How do we celebrate the dignity of the marginalised souls living in Kamathipura? How do we bring their silent resilience to screen? These were the thoughts Sanjay Leela Bhansali and I pondered over the day I read the script of Gangubai Kathiawadi.
This was the fourth ﬁlm on which I was collaborating with Sanjay. We don’t need to talk at length about the look of the ﬁlm anymore. I know that Sanjay, in his own way, will direct me towards his vision. We just spend a lot of time together before the shoot; in fact that’s our prep. I sit through his music sessions and somehow that gives me an insight into what is going on in his mind. We bond over music, sharing our vinyl collections, talking endlessly about ﬁlm music over the ages, or just simply listen to music.
“Sur” and “taal” are two intrinsic aspects of cinematography, just like it is in all other arts. Every ﬁlm, like every piece of music, is set in a raga and a rhythm. If we are to create this symphony, every member of the team has to tune herself to the melody and the rhythm that the screenplay is playing out. We must learn to listen.
The thoughts of my conversations with Sanjay on the first day kept ringing back to me. This is a story of a girl who was pushed into darkness. But she belonged to the light. She brought in hope and joy to those around her and I need to tell this story through images that radiated in that glow. Gangubai had a beautiful soul. I had to bring to screen her inherent beauty.
Let the sunlight have its own plan of ﬁnding Gangu……I did that through the ﬁlm. For me that was a strong subtext. I played with the sunlight on her face in many many scenes. Sometimes it brought hope, and sometimes its absence brought despair.
The time when business begins in Kamathipura, it’s supposed to be dazzling, attractive, seductive; at the same time, I wanted to wrap it with an air of melancholy.
AFSHAN BRINGS IN THE WARMTH
Afshan comes into Gangu’s life like a patch of golden sun. His scenes with her were always bathed in a comforting winter sunlight. The song “Jab Saiyan” happens in twilight moments but unlike the other twilights in the ﬁlm these were touched by warm golden rays of a setting sun.
Their ﬁnal break up happens in the same last rays of the settings sun. Here I used it like a sad reminder to their relationship.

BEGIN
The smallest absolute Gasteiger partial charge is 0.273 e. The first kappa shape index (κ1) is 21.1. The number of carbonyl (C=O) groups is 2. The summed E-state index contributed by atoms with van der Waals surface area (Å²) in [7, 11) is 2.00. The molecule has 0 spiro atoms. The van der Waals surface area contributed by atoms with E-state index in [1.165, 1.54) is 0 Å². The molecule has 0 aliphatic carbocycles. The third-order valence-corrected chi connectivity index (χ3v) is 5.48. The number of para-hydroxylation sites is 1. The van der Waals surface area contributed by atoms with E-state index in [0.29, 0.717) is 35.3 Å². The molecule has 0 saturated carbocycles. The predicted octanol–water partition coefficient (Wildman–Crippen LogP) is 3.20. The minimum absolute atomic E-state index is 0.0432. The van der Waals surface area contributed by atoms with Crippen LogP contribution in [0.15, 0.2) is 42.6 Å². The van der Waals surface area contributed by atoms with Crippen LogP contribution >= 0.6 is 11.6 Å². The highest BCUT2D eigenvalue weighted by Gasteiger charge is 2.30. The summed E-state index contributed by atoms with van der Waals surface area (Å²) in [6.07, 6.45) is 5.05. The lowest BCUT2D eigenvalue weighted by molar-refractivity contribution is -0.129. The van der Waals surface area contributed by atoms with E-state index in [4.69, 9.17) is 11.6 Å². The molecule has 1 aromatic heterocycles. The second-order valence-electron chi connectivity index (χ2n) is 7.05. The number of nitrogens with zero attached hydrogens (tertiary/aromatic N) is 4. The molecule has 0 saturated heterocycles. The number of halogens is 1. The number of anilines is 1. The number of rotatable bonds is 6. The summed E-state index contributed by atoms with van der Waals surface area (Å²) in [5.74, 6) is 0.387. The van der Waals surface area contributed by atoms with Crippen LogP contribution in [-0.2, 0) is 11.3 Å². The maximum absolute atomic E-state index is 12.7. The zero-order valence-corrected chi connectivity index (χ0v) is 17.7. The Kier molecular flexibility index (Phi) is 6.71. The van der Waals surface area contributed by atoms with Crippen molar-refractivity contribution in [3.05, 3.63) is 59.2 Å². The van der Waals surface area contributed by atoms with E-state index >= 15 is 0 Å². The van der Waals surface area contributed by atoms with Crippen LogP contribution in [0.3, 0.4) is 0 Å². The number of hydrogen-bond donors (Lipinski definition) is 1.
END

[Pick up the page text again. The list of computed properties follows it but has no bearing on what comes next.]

THE RED LIGHT
The use of red light is such an obvious cliche that at the ﬁrst thought I rejected it. Something about it remained inside, and one day while lighting a scene I was toying with a red light just for fun. Sanjay loved what he saw. He felt it brought a certain drama. I decided to keep it just subtle enough not to make it obvious.
From my conversations with Sanjay I could ﬁgure that he really wanted to celebrate Gangu’s white costume. I knew I had to bring out the white in all its glory. It was a wonderful symbol of Gangu’s soul – pure and unblemished. We extended the concept in the Azad maidan scene in the all-white tent.
Eventually we ended the ﬁlm with Gangu’s procession in Kamathipura, also set in twilight, but the twilight had shed its blue melancholy. Gangu had transformed Kamathipura into a serene magical white dreamland.
Fragments of memories from our childhood kept coming back to us as we were creating this world. There were street cinemas that we enjoyed, with people sitting on both sides of the screen. There were the street qawwali, and the glory of the cinemas. The music of that era……it engulfed us all the time. It had to ﬁnd its way in the ﬁlm.
And then these favourite moments of mine. The power cut scene where the girls emerge with their little candle lights……not ever willing to give up, carrying the light in their heart. I love what the scene says so gently yet with so much strength. Then there is the death scene of Kamli which is so poetic. And ﬁnally how Sanjay used Birju in the scene Gangu makes a phone call to her mother. The tragedy can be so beautifully expressed when you see the impact of it on another character. There were so many of these moments that were so personal for Sanjay. I knew I had to bring in everything, not just from the discussions I’ve had with him about this ﬁlm, but from everything I knew about him for the last 28 years.
THE PROCESS…LET’S CREATE OUR OWN SUN
A lot of the ﬁlm had to be shot in the streets of Kamathipura with a lot of junior artistes. These kind of shots take a lot of time to choreograph and execute. Shooting with available daylight always becomes a challenge because the sun keeps changing its position and you are always playing a catch up game with the sun.
I had a very challenging solution to this: let’s create our own sun.
We covered our entire outdoor set with an industrial shade that we built and converted our set to an indoor one. The lighting would be completely artiﬁcially created and that way it would be entirely in my control.
Some thing like this has not been attempted in our industry before. So it was very challenging. I had to take a lot of care to make sure that the daylight and twilight scenes don’t look fake.
Sanjay Bhansali as a director and producer stood behind me like a rock and that faith he had in me made all the diﬀerence. Subrata Chakraborty and Amit Ray, our production designers, were incredible in how they integrated the shade as a part of the structures. It was sheer engineering marvel. The set stood in Film City over two lockdowns. And then there was my gaﬀer Shyam, and my assistant cinematographers Chang, Debashish, Deependu and Avdesh who pulled oﬀ this humongous lighting miracle with not just eﬃciency but with love for what we do.